Thursday, July 16 at 6:30pm
Join Zócalo Public Square and ICW for an online panel to discuss, “How Can Humans Coexist With Monster Wildfires?”
From Australia to the Amazon to the American West, megafires have grown so frequent, large, and deadly that they’ve forced a reevaluation of how human societies coexist with fire. In a warming world, governments are confronting whether we must retreat from certain places to survive. Have fires become too big for people and the planet? How are fire management techniques—both old (such as “cool” or prescribed burns used by some Indigenous people) and new (digital technology that maps fire hot spots)—being employed against megafires? And how can citizens and their communities learn to live, build, and plan for a future of firestorms?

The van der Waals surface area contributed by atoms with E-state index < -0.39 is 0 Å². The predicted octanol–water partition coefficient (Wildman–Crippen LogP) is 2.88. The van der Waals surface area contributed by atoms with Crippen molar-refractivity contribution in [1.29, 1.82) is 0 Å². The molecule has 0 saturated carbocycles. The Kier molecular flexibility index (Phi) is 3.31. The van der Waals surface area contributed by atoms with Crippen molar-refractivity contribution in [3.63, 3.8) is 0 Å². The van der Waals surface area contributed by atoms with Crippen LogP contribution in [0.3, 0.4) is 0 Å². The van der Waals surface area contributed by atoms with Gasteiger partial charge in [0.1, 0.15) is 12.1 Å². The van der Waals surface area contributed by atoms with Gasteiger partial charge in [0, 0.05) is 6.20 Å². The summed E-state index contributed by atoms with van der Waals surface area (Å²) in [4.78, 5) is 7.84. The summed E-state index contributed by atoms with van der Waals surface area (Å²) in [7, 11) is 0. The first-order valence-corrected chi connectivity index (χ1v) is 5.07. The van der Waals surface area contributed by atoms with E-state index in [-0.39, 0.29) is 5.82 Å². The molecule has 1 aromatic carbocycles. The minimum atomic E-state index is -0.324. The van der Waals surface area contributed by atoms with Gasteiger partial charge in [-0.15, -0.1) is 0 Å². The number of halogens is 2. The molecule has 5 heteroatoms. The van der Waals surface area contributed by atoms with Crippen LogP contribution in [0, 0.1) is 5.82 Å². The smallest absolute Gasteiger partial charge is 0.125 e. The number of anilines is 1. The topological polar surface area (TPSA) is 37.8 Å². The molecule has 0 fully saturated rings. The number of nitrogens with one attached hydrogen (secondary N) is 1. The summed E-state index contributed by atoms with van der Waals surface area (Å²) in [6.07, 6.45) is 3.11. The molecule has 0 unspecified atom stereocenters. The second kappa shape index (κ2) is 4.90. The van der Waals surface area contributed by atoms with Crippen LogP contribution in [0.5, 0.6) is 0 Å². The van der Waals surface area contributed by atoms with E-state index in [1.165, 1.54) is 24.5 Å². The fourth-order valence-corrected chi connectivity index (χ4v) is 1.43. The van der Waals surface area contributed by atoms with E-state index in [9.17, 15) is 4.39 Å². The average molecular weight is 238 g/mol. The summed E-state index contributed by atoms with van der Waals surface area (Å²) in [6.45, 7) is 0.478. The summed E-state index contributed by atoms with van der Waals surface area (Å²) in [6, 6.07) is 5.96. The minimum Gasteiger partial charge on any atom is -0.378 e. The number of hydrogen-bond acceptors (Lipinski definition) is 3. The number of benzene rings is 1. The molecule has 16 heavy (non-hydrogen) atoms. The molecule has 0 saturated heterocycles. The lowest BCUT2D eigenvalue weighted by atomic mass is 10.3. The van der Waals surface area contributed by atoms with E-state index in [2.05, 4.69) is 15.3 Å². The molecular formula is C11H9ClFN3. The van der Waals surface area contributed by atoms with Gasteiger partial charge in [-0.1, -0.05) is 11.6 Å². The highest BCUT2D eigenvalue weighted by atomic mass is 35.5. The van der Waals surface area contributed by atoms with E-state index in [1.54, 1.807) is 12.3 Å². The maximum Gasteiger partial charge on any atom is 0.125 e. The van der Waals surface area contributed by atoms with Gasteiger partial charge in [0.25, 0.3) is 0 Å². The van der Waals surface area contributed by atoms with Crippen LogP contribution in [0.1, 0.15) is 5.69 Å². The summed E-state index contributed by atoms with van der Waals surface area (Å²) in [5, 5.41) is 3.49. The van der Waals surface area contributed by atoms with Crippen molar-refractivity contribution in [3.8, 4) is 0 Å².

NPR National Desk Correspondent Nathan Rott, Historical ecologist Jared Dahl Aldern, CSU Long Beach American Indian Studies professor Theresa Gregor, and Fernanda Santos, The Fire Line author and Professor of Practice at the Walter Cronkite School of Journalism and Mass Communication, visit Zócalo to examine how and whether human beings can coexist with megafires.